Actually, There is No Need to Nest Fish. It's great to see nests and to enjoy the privilege to witness life's renewal going on before your eyes. But when it comes to catching fish, there really is no need to pull parental bass off their nests. It's often the thoughtless or inexperienced anglers who do that. You may often do better simply fishing the nearest cover close to nests. This is where the larger female bass will be positioned. It's almost as if the females are fulfilling a second outer layer of protection for the nesting area, and they are often receptive to hitting most any lure dropped near them. The females don't stay in the immediate vicinity of the nests for anywhere near as long as the male bass. So it may be best to leave the males alone, marvel at the wonder of it all, but don't try to catch them. Why do you think the male's guarding the eggs anyway? Because the offspring are doomed without him, and even under his protection, many of them will be lost anyway. Now if you catch him, take him or release him injured, the nestlings stand no chance. Even if you think you'll release him quickly and easily, it doesn't always work out that way. In some states or on some waters, it's prohibited, but even where it's not against regulations, it makes sense and is self-rewarding to voluntarily wait a few weeks until spawning is over, his parental duties are discharged, and then he's fair game.

Besides, there are better prospects directly offshore of the nesting grounds. When a female has expended all her available eggs, she tends not to linger much longer in the shallows, but heads for deep water close by. At this time, she is relinquishing all ties to the nest, leaving the male to do his best as a single parent. The areas the spent females head toward can be a considerable ways out from the nests, depending on the particular lake, of course. Some lakes have deep water fairly close to shore. In other cases, the females may journey far from the nests before getting to the deeper water breaks where they'll linger for a time. This is called the 'post spawn' period, and anglers often connote this time as a recuperative period when bass rebuild or recoup the energy spent on spawning. Anything manmade is a magnet - riprap rocks, concrete structure, retainer walls, pilings, docks, boat houses, bridges – you name it - if it's vertical structure in relatively deep water, bass migrating off the nearby spawning flats will linger there for the post-spawn period.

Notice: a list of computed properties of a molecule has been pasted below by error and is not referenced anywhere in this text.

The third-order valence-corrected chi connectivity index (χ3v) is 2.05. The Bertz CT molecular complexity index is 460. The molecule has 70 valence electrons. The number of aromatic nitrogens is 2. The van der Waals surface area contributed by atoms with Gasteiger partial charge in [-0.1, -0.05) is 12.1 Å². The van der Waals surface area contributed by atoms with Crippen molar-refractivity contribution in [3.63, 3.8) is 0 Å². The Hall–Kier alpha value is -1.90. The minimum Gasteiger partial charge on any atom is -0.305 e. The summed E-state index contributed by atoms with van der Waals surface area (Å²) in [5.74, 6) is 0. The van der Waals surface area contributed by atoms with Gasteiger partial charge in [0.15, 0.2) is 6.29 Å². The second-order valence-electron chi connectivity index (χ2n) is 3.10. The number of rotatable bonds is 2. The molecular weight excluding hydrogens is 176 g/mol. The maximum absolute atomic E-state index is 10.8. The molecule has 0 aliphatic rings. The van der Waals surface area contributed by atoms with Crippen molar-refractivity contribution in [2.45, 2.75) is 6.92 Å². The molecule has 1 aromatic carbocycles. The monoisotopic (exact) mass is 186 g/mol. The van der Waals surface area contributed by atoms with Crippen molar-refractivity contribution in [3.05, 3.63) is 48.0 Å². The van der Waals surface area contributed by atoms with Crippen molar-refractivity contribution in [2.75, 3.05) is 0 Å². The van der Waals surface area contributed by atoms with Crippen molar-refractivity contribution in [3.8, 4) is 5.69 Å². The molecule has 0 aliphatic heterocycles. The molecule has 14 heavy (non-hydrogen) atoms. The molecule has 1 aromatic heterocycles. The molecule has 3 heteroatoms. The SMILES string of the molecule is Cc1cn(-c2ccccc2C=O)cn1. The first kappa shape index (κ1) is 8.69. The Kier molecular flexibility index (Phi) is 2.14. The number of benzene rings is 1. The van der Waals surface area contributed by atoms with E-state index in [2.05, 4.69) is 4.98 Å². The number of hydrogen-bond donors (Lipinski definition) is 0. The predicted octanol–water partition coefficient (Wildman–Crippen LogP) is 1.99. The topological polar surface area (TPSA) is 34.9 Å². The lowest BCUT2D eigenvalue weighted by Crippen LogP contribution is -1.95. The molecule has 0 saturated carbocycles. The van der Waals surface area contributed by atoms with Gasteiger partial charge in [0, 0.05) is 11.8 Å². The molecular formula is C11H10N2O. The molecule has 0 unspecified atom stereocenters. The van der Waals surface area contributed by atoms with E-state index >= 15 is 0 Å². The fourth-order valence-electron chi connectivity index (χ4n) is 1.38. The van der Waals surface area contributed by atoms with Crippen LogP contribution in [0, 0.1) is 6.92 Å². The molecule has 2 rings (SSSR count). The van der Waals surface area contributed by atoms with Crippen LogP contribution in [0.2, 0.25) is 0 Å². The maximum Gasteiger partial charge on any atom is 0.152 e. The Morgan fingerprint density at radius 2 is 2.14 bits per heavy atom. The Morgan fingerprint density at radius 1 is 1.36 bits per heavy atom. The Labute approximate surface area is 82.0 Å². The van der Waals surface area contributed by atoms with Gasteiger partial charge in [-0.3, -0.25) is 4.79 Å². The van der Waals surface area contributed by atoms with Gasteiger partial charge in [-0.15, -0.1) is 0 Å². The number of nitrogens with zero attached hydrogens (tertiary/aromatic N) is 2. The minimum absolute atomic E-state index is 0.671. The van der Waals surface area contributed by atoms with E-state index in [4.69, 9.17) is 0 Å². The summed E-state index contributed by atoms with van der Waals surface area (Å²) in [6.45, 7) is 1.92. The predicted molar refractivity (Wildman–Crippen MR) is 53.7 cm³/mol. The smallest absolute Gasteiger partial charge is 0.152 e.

Islands – the points on them, any creek channels can be a hangout to some of the best bass right after they spawn. Again, these areas may be near or far from the nesting grounds. For instance, in many narrow creek arms or narrow channels, they may have a shallow side where nests may be constructed and a steeper side where females will bide their time both before and after they have spawned. So in these kinds of narrow creeks or channels, the pre-spawn, spawning and post-spawn locations may all be concentrated within a hundred yards of each other, or only one or two casts apart.

Self-preservation of the individual is a prime survival directive, but bass become shallow-minded and risk their own survival to spawn each spring. The benefits of their brave shallow-mindedness include the renewal and replenishment of their species and their shallow-mindedness indirectly benefits anglers since it ensures there will always be bass for us and for future generations of anglers to enjoy.

So get out and experience the rapture of the spawning season. See as much of it occur as you can. This story has given you tips on where to find spawning bass, but please act responsibly and respectfully toward them.
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BWG
#2
Great article! Thanks for the info Roy!